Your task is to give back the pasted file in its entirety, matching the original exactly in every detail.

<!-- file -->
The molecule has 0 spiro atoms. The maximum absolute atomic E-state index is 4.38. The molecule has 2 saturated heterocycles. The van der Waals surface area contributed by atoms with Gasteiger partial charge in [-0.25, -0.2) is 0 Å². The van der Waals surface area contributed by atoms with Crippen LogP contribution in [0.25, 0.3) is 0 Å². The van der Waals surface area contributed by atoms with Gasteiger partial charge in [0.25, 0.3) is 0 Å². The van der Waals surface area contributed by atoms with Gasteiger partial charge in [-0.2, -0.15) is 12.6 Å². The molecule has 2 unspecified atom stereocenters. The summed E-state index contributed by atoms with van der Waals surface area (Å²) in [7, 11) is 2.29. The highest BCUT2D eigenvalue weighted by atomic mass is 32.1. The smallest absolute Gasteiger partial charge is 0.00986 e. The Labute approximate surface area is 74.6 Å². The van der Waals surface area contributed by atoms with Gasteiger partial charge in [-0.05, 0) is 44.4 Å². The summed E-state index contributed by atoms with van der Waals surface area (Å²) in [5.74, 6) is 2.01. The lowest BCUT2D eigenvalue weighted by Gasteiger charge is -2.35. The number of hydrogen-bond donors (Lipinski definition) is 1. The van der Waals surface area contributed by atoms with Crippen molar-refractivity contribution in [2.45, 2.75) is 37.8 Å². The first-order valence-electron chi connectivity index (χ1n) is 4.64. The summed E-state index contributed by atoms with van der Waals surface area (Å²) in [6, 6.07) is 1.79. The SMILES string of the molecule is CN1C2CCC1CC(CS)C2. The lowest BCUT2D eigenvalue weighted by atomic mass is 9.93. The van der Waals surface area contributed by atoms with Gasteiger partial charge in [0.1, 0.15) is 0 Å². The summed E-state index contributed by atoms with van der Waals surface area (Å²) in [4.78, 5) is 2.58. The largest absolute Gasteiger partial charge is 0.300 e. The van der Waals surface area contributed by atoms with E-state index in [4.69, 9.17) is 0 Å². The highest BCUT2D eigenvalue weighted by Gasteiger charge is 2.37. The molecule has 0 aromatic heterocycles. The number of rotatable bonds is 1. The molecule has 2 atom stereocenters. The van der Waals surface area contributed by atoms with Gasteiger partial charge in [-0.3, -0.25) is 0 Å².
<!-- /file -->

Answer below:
The molecule has 0 spiro atoms. The maximum absolute atomic E-state index is 4.38. The molecule has 2 saturated heterocycles. The van der Waals surface area contributed by atoms with Gasteiger partial charge in [-0.25, -0.2) is 0 Å². The van der Waals surface area contributed by atoms with Crippen LogP contribution in [0.25, 0.3) is 0 Å². The van der Waals surface area contributed by atoms with Gasteiger partial charge in [0.25, 0.3) is 0 Å². The van der Waals surface area contributed by atoms with Gasteiger partial charge in [-0.2, -0.15) is 12.6 Å². The molecule has 2 unspecified atom stereocenters. The summed E-state index contributed by atoms with van der Waals surface area (Å²) in [7, 11) is 2.29. The highest BCUT2D eigenvalue weighted by atomic mass is 32.1. The smallest absolute Gasteiger partial charge is 0.00986 e. The Labute approximate surface area is 74.6 Å². The van der Waals surface area contributed by atoms with Gasteiger partial charge in [-0.05, 0) is 44.4 Å². The summed E-state index contributed by atoms with van der Waals surface area (Å²) in [5.74, 6) is 2.01. The lowest BCUT2D eigenvalue weighted by Gasteiger charge is -2.35. The number of hydrogen-bond donors (Lipinski definition) is 1. The van der Waals surface area contributed by atoms with Crippen molar-refractivity contribution in [2.45, 2.75) is 37.8 Å². The first-order valence-electron chi connectivity index (χ1n) is 4.64. The summed E-state index contributed by atoms with van der Waals surface area (Å²) in [6, 6.07) is 1.79. The SMILES string of the molecule is CN1C2CCC1CC(CS)C2. The lowest BCUT2D eigenvalue weighted by atomic mass is 9.93. The van der Waals surface area contributed by atoms with Gasteiger partial charge in [0.1, 0.15) is 0 Å². The summed E-state index contributed by atoms with van der Waals surface area (Å²) in [4.78, 5) is 2.58. The largest absolute Gasteiger partial charge is 0.300 e. The van der Waals surface area contributed by atoms with E-state index in [4.69, 9.17) is 0 Å². The highest BCUT2D eigenvalue weighted by Gasteiger charge is 2.37. The molecule has 0 aromatic heterocycles. The number of rotatable bonds is 1. The molecule has 2 atom stereocenters. The van der Waals surface area contributed by atoms with Gasteiger partial charge in [-0.3, -0.25) is 0 Å².